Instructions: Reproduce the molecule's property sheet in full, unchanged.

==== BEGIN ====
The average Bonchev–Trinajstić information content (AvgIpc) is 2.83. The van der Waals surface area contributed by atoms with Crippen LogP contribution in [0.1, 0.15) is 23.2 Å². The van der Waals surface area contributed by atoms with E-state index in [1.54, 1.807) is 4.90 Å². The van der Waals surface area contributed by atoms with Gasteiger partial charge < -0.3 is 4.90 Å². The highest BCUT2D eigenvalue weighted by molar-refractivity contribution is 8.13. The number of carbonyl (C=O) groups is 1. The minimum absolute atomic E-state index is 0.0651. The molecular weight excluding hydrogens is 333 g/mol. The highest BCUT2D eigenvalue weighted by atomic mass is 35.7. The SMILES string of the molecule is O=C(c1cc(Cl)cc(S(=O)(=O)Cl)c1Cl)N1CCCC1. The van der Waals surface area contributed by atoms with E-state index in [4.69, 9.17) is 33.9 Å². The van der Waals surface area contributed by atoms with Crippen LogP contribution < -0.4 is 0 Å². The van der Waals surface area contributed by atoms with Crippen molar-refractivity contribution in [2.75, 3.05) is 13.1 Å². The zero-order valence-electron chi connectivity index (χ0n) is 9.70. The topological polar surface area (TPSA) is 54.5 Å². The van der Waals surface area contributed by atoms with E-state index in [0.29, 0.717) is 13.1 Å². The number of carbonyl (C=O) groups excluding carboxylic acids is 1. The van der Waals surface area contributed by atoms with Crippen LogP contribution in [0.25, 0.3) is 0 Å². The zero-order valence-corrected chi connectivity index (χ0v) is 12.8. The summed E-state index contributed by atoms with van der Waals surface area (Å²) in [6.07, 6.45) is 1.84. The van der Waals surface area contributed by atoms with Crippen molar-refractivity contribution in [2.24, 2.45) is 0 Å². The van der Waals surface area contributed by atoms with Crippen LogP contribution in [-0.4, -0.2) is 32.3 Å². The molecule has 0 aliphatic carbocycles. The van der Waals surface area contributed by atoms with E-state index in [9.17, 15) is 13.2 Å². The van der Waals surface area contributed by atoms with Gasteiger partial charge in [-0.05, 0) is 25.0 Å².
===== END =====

The average Bonchev–Trinajstić information content (AvgIpc) is 2.83. The van der Waals surface area contributed by atoms with Crippen LogP contribution in [0.1, 0.15) is 23.2 Å². The van der Waals surface area contributed by atoms with E-state index in [1.54, 1.807) is 4.90 Å². The van der Waals surface area contributed by atoms with Gasteiger partial charge < -0.3 is 4.90 Å². The highest BCUT2D eigenvalue weighted by molar-refractivity contribution is 8.13. The number of carbonyl (C=O) groups is 1. The minimum absolute atomic E-state index is 0.0651. The molecular weight excluding hydrogens is 333 g/mol. The highest BCUT2D eigenvalue weighted by atomic mass is 35.7. The SMILES string of the molecule is O=C(c1cc(Cl)cc(S(=O)(=O)Cl)c1Cl)N1CCCC1. The van der Waals surface area contributed by atoms with E-state index in [4.69, 9.17) is 33.9 Å². The van der Waals surface area contributed by atoms with Crippen LogP contribution < -0.4 is 0 Å². The van der Waals surface area contributed by atoms with Crippen molar-refractivity contribution in [2.75, 3.05) is 13.1 Å². The zero-order valence-electron chi connectivity index (χ0n) is 9.70. The topological polar surface area (TPSA) is 54.5 Å². The van der Waals surface area contributed by atoms with E-state index in [0.29, 0.717) is 13.1 Å². The number of carbonyl (C=O) groups excluding carboxylic acids is 1. The van der Waals surface area contributed by atoms with Crippen LogP contribution in [0.25, 0.3) is 0 Å². The zero-order valence-corrected chi connectivity index (χ0v) is 12.8. The summed E-state index contributed by atoms with van der Waals surface area (Å²) in [6.07, 6.45) is 1.84. The van der Waals surface area contributed by atoms with Crippen molar-refractivity contribution in [2.24, 2.45) is 0 Å². The van der Waals surface area contributed by atoms with Crippen LogP contribution in [-0.4, -0.2) is 32.3 Å². The molecule has 0 aliphatic carbocycles. The van der Waals surface area contributed by atoms with E-state index in [9.17, 15) is 13.2 Å². The van der Waals surface area contributed by atoms with Gasteiger partial charge in [-0.05, 0) is 25.0 Å².